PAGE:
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6007

D783




Drew

The passing of the Master-
Singer




THE LIBRARY

OF

THE UNIVERSITY
OF CALIFORNIA

LOS ANGELES






THE PASSING OF THP:
MASTER-SINGER



/I Threnody on t *.c of

Algernon Charles



BERNARD DREW



XonDon :

PUBLISHED BY DAVID NUTT
57-59 LONG ACRE



THE PASSING OF THE
MASTER-SINGER



A Threnody on the Death of

Algernon Charles Swinburne



BERtf&fflD DREW



'



Xon&on :

PUBLISHED BY DAVID NUTT
57-59 LONG ACRE



The
Passing of the Master-Singer

SLEEP falls upon him, and his crown of
IT

life

Slips from his brow, and only that remains
Which song most mighty and most godlike

gains,

Of greener laurel than the Olympic strife
Gave to the victors. His are ageless bays
That nothing reck nor know of earthly days
His the eternal aureole of the sun,
From out whose flaming palaces there stream
Life and the light thereof, that ceaseless

run
Unseen beneath the current of each year,

960S08



And suddenly and terribly appear

In some great dreamer of a mighty dream.

Mourn, let us mourn with bitterness and tears,

Because across his years

Whose voice sang all the splendour of the sea,

Night falls in sudden onslaught. O lament

Because his day is spent,

His little day of temporal life and breath ;

Yet here alone, O Grave, thy victory,

And here thy utmost triumphing O Death !

For round that lofty head

Are woven laurels nothing can untwine,

Fresh from the dwelling of the sacred Nine,

Who leave no priest of theirs among the dead

With feet unshod and brow ungarlanded,

But o'er him breathe a spell whose potent

weight

Storms Time's relentless adamantine gate,
O'erthrows his hoary tower, and on its site
Kindles a beacon through the dusky night.



Now as the breath of Spring awakes and

thrills

To sudden beauty every leafy dell,
And every lane and meadow swiftly fills
With crocus blooms, and primroses aflame
Proclaim the lovely fitness of their name-
Now as these hasten forth they hear the knell
Of him who loved them well,
Of him whose life was fashioned of pure song,
Fulfilling all his days with one great spell
Of perfect beauty, that nor years nor long
Reiterate beating of the waves of Time
Can anyway efface, whose reign shall be
One with the ancient tumult of the sea,
One with the fathomless reverberate chime
To which the white waves list, as they advance
In leashless congregation o'er the deep,
That knows no rune of slumber nor of sleep.
Nay, though in moon-led trance,
Its hidden fountains seem awhile at rest
Beneath the ageless breast,



Flows on, unheeding, the unbridled sea ;
And thus for ever changelessly shall be
His fame for whom we shed our tears to-day,
And mingle cypress with the unfading bay
That crowns him in his immortality.

Now he lies wrapped in sleep,

With sea-born dreams afloat upon the breeze,

Unslumbering vigil let the ocean keep

O'er him who chanted of its mysteries ;

And with the voice of many waters falling,

Let him for ever be encompassed round :

With music like to his the soul enthralling

With sweet and subtle sound.

Be this the only dirge or note of sorrow

Poured out for him, though all seem

wrapped in gloom,

And dead all hope of any bright to-morrow,
And Song asleep within his silent tomb.

Now thou art gone from hence

Master, what can we say of thee and thine



Those magic goblets of enchanted wine

That showed thee filled with all omnipotence

To bind our every sense ?

What part is left unto us but to weep,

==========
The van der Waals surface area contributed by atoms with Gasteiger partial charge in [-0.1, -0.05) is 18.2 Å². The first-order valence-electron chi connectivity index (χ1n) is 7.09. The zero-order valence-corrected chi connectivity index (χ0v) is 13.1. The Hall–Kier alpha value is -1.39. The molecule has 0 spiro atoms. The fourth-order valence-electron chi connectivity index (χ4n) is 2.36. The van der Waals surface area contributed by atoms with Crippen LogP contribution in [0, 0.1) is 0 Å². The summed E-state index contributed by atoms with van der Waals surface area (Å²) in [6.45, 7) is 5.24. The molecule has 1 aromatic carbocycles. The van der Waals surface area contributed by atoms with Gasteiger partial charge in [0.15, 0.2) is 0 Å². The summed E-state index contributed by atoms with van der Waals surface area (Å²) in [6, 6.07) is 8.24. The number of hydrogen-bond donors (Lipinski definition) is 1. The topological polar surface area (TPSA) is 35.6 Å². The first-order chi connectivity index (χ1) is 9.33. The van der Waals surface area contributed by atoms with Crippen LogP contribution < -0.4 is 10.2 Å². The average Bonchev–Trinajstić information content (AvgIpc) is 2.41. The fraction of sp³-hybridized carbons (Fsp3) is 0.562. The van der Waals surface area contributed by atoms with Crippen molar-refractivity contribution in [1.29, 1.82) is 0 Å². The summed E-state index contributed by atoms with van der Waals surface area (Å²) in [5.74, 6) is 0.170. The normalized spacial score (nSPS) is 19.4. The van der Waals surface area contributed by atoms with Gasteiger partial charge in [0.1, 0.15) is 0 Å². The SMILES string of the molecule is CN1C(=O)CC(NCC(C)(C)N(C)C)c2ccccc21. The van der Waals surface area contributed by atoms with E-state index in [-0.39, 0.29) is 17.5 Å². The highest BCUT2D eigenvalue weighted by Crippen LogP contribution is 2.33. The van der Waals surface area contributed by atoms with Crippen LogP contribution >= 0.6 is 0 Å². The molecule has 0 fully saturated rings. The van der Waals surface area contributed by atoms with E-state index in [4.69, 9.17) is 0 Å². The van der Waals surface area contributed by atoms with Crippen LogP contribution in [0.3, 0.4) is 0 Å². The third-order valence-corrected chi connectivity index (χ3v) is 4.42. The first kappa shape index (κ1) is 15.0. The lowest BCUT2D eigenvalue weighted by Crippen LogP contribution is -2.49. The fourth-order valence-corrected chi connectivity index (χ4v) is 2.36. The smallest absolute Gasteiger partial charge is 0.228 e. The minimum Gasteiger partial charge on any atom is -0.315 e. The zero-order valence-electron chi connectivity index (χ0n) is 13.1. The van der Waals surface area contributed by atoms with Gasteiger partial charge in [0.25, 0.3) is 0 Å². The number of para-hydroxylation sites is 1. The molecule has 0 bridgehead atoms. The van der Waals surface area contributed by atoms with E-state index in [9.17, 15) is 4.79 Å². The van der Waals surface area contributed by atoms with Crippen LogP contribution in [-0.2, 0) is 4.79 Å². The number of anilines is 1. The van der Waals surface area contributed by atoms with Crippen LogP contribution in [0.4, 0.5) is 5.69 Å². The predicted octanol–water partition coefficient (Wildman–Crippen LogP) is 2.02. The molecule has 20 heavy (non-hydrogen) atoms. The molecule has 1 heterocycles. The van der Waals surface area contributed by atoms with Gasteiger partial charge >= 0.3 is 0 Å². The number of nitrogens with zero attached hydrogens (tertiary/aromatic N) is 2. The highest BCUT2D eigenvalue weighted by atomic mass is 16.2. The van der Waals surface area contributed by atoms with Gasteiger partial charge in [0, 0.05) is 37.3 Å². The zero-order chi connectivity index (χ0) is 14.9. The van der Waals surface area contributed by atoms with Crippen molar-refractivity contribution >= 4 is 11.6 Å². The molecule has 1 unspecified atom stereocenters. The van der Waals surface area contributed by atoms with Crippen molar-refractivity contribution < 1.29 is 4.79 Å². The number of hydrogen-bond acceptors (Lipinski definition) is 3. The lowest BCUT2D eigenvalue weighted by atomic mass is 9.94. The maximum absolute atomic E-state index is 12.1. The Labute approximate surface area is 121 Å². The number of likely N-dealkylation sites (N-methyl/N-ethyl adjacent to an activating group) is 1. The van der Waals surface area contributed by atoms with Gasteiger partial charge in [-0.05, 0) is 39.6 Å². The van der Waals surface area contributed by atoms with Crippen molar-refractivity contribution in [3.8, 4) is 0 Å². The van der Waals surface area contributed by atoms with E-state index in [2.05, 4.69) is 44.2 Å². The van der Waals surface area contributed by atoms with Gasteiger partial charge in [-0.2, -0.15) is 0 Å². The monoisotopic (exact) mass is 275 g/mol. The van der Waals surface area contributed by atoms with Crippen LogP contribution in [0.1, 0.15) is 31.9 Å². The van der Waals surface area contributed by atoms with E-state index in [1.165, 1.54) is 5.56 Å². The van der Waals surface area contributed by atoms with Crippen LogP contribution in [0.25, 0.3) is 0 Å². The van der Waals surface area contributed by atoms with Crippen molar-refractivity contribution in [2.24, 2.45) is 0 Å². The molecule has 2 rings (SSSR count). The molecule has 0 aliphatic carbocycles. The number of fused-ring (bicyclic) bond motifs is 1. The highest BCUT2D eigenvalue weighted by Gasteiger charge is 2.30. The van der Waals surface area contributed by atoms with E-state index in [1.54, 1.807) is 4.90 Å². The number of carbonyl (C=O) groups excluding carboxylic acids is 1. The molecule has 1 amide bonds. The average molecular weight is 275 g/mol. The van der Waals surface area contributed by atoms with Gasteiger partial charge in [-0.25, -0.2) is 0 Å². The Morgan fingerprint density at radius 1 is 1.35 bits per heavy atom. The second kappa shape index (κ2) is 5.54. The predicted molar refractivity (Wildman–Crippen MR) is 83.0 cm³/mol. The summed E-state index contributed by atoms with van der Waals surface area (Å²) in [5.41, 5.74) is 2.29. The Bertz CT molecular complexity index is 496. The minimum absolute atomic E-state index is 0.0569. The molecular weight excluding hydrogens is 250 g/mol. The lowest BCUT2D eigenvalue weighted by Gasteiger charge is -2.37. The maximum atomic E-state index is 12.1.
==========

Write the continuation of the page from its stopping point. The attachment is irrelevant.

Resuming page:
For in our heaven of song a star goes out,

And thou unto the inviolate silence, deep

As Night or Death returnest, and about

Thy head the shadows throng.

Hushed is thy harp ; no more in wondrous

song

Its chords shall tremble, and the music roll
Resistlessly upon the listening soul,
For thou hast launched upon that darkling

sea

Where Time is not, but dread Eternity.
Now to thy brother art thou gone whose spell
Bade thee acclaim thy kinship with his race :
Sweet-tongued Catullus looking on thy face,
Shall breathe no more his piteous farewell,
For in that clime where thou art gone apart
Two brethren he has clasped unto his heart.



8

O regal in the largesse of thy praise,
Master and lord that raised'st to the skies
Paeans of glory, wondrous symphonies,
For those who through Life's many-winding

maze

Held splendid and inimitable state,
How shall we dare or hope to emulate
Thy everlasting and immortal strain
In rendering thee the guerdon of thy due ?
Save we might once again
His voice awake, his glorious tongue renew,
His magic learn, who as a flaming star
Flashing a fiery course in Attic skies,
And thence enkindling universal heaven,
Hymned in majestic utterance the proud

car,
Whether from his own Thebes, whose portals

seven

Rang to the din of fratricidal war,
Or from whatever citadels still rise
In golden song athwart Time's dusky night,



9

That down the Olympic course hurled first in

flight !

But since the ruthless and unheeding years
Awake no more a voice that once is still,
We, blinded with the tumult of our tears,
Yet strive to sing thy laud now thou art gone,
That as a flaming son of morning shone
Till thou of song and fame hadst drunk thy

fill.

So, master, through the night that now is ours,
Since thy sweet Even chimed her vesper-bell,
We, through the gloom of all our sunless hours,
Breathe unto thee a piteous, long farewell !

April May, 1909.



BY THE SAME AUTHOR

" Cassandra and other Poems "

2nd Edition
//- net.



PUBLISHED BY DAVID NUTT
57-59 LONG ACRE, LONDON, W.C.






UNIVERSITY OF CALIFORNIA LIBRARY

Los Angeles
This book is DUE on the last date stamped below.



Form L9-50m-4,'61(B8994s4)444



PR

6007 Drew -
D?83p Passinp of the
master-sinper




PR

6007

D783P





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Online LibraryBernard DrewThe passing of the master-singer; a threnody on the death of Algernon Charles Swinburne → online text (page 1 of 1)